Head to head comparison of the Nikon 18-70mm, 18-35mm and the 50mm f1.8 prime lens

Here is a head to head comparison of the Nikon 18-70mm f/3.5-4.5G ED-IF AF-S DX and 50mm f1.8D AF prime lenses.

The D70 camera settings were:
JPG-Fine, aperture priority, Exposure Comp +1.0EV, ISO 200, WB Cloudy, AF-S, all images auto-focus, color mode Ia, Tone comp: Normal, Hue adjustment: 0 deg, Saturation: normal, sharpening: normal, shutter speed between 1/20th and 10 seconds depending on aperture. The tripod is a Bogen 3051 with a heavy pan/tilt head – a beast.

The 50mm was done first then the 18-70mm was set to 50mm. I made sure the 18-70mm was at 50mm by shooting and adjusting the lens until the camera LCD indicated the lenses were shooting at 50mm. The light was becoming progressively more blue and only 2 minutes passed between lens tests. The test was done after the wall was in the shade. I used the histogram to try and make the exposures relatively equal. The 18-70mm required an higher exposure compensation of EV +1.3 because I’ve found my lens is off by -0.3EV.

f-stop 50mm f1.8 AF 18-70mm f/3.5-4.5G ED-IF AF-S DX
f 1.8 N/A
f 2 N/A
f 2.8 N/A
f 4 (18-70 was at f4.5)
f 5.6
f 8
f 11
f 16
f 22

Images deleted during site update
50mm Sharpness data
Using the JPG file size as an indicator of sharpness, several series of shots were taken with the 50mm f1.8 lens on a heavy Bogen 3051 tripod with matching pan-tilt head. The favorite subject, a brick wall, was used to conduct these tests. Between every series, the camera was refocused using autofocus. The camera body was made parallel to the wall to help eliminate depth of field reductions in the sharpness measurement.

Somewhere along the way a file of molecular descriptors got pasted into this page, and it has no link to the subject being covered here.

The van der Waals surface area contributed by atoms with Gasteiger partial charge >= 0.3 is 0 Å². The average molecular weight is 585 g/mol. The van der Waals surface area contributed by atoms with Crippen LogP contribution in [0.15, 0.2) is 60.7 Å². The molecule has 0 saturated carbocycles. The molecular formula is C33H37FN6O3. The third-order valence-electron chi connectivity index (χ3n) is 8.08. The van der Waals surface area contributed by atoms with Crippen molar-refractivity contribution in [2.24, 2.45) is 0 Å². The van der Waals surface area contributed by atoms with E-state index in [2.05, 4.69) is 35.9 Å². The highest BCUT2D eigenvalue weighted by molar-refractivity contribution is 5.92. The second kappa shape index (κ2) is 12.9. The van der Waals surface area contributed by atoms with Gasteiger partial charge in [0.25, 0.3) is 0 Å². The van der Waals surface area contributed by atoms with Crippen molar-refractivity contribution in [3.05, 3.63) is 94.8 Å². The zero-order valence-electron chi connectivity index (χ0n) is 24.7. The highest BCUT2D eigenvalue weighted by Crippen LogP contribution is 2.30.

Graph 1: Nikon 50mm f1.8 aperture sharpness

From graph 1, it can be seen that my particular 50mm Nikon lens sample performs best at f5.6. These numbers cannot be compared against other lenses, as I do not have a baseline standard for comparison. This graph only provide information about the sharpness of my Nikon 50mm lens sample at various apertures. Lens sharpness rolls off at f16 and f22 due to diffraction, as expected. Note that the scale of the graph overemphasizes the relative reduction in sharpness. At full scale, there is not a huge sharpness difference.

Focus from 3 feet to 7 feet

Focus from infinity to infinity


The 50mm prime was strong at all apertures but f1.8, f2, f16 and f22. There is a marked decrease in image sharpness from f16 to f22 on both lenses, as is expected when the lens becomes diffraction limited. The 18-70mm doesn’t hold a candle to the sharpness of the 50mm. For $110US, the 50mm f1.8 is probably the best sharpness for dollar in the Nikon lens arsenal. Comparing the two lenses makes the 18-70mm look terrible though it’s not that bad. I just don’t have another zoom covering 50mm to compare and show the relative strength of the 18-70mm. If you would like to see the lens aperture affect in a progressive way, download each of the images above, put them into a folder and quickly flip through viewing them in Window Fax/Image viewer or Mac iPhoto. Using the flip-book technique is how I did my initial assessment of how each lens was performing.

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